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European, U.S. Officials Said to Meet Privately on Swaps

European, Asian Regulators’ Swap Pushback May Delay CFTC Rules
The Commodity Futures Trading Commission logo hangs outside their headquarters in Washington, D.C. Photographer: Andrew Harrer/Bloomberg

Nov. 5 (Bloomberg) -- European and U.S. officials are meeting privately in Washington this week to discuss ways to coordinate rules governing swaps traded by Goldman Sachs Group Inc., JPMorgan Chase & Co. and other firms, according to two people with knowledge of the matter.

The two-day session, in advance of a Nov. 7 public meeting on the issue, is hosted by the staff of the Commodity Futures Trading Commission and Securities and Exchange Commission, according to the people, who spoke on condition of anonymity because the meeting is closed to the public. The private meeting began today at CFTC headquarters and was slated to include representatives from the European Commission and European Securities and Markets Authority, according to one of the people.

Differences between European, U.S. and Asian swaps rules have made compliance difficult for the financial industry and threatened an end-of-the-year deadline for completing overhaul regulations, the Financial Stability Board said in a report on Oct. 31.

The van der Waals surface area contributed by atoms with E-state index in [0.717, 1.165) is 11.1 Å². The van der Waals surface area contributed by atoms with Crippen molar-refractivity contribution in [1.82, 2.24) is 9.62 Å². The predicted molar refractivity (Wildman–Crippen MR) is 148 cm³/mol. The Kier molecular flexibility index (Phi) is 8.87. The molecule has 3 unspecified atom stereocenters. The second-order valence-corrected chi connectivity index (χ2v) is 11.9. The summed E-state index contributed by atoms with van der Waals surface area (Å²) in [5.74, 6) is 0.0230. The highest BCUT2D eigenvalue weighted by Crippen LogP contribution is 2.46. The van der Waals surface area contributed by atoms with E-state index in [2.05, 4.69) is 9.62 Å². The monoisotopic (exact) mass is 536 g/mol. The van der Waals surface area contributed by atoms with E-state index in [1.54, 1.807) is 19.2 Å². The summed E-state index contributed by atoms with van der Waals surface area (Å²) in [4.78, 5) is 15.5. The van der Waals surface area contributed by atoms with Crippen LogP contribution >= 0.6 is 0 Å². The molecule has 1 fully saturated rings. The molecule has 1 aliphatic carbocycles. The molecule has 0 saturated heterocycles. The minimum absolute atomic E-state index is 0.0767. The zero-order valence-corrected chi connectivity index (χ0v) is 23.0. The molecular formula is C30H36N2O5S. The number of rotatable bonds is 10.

The international board has been monitoring progress to coordinate regulations in G-20 nations for overhauling swaps-oversight after largely unregulated trades helped fuel the 2008 credit crisis. The CFTC also faces an end-of-year deadline to implement rules mandated by the Dodd-Frank Act of 2010.

Progress to date in cross-border discussions between regulators “has been slow,” the FSB said in releasing the report. The disagreements risk “delaying the full and timely implementation” of the international rules.

Steve Adamske, CFTC spokesman, did not immediately respond to phone and e-mail messages for comment. The commission’s Global Markets Advisory Committee will meet publicly on Nov. 7 with international regulators and futures industry representatives on cross-border issues related to new derivatives rules.

To contact the reporter on this story: Silla Brush in Washington at sbrush@bloomberg.net

To contact the editor responsible for this story: Maura Reynolds at mreynolds34@bloomberg.net

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